I know that there are going to be a lot of naysayers regarding this. People would correctly think that most Europeans wouldn’t be as interested in the West Coast as they are in Miami or New York for example. But I’m telling you I saw more Europeans in the marketplace late fourth quarter than I ever have before. For one of my own listings, I kid you not, 75% of the private showings were given to people with various accents. All over the map, though mostly English and German for that one. At one of my business partner’s listings I noticed a ton of French being spoken. Also over the past several years I have noticed a lot of Indian buyers in the marketplace. And there have always been a healthy amount of Chinese buyers in the SF market.
Why do people think San Fran is so much farther away than NYC? I fly to London and it took 9 hrs on Virgin Atlantic over the north pole vs. what 6-7 hrs for NYC-London? 2-3 hrs isn’t that much farther, and it’s still a direct flight.
Yeah, I guess so. One thing is that the presence of English people in the NYC and Miami marketplaces is far from a new phenomenon. Well, Santa Monica too for that matter.
Saw this place today. Pretty good value, and nicely done. Heard some Arabic and Spanish :) Open house was packed.
I’m not so convinced, and the argument goes both ways.
3 years ago, I had to fight some french H1B NOT TO buy – everybody else was ‘forcing” them to buy their own home in SF – because salary was high, rates were low etc.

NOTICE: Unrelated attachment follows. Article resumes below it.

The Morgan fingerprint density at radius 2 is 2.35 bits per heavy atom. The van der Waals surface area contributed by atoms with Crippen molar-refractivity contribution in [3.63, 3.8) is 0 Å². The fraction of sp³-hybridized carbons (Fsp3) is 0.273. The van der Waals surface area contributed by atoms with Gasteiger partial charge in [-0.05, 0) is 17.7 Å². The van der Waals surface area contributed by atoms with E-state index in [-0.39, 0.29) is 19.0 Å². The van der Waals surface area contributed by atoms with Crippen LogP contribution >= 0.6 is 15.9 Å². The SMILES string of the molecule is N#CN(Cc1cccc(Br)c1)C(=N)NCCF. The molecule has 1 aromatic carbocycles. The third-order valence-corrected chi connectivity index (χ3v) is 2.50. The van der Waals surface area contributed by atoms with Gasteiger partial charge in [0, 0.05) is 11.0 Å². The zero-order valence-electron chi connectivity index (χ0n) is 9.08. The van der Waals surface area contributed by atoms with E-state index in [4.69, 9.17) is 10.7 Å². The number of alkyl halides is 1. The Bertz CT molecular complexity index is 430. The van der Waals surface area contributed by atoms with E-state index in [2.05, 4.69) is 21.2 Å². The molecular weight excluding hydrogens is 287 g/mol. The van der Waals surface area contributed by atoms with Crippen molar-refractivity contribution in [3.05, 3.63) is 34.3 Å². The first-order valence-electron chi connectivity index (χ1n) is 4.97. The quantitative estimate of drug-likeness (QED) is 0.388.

with 120K-150K a year and no credit history, not mentioning the very real risk of having 7 days to leave the country dur to job/visa loss… I dont think it was that smart… not talking about the *long* term commitment (say 5 years with a 5-ARM covering +/- your 6 years stay) – while you dont even know if you can last that much abroad (socially, far from family etc)
Today, you hear the same RE pushers in the same circles… still telling that H1B *MUST* buy their homes upon arrival because prices are ‘so low’, return is so ‘amazing’ and ‘garanteed’ etc. But now, by the time you actually get your H1B and start working, your salary is lower than your previous one in europ (think, your contract wages lost 30% between the agreement and the visa granted!!!), AND the financial plans calls for moving a big chunk of your euro savings into your downpayment. (and yes, hoping to buy in strong euros and sell in strong (!) dollars at the end of your visa).
in both cases … I think it’s pretty risky to start a financial bet in a country you dont know, without credit history, and worse, by moving your hard earned savings from your safe and knows saving accounts in europ.
immigrants aside, there are actually INVESTORS (investors are people who can bet some ‘disposable’ savings – without touching their personnal money [like without draining retirement account, college fonds etc]) . To those, I say INVEST! SF market is way safer than the stock market – and a sfh after an earthquake is still worth more than 100.000 shares of Enron.
To those, I say that San Francisco is a pretty darn great place to pop in a couple times a year to check on investment, to sign documents or whatever. ;-)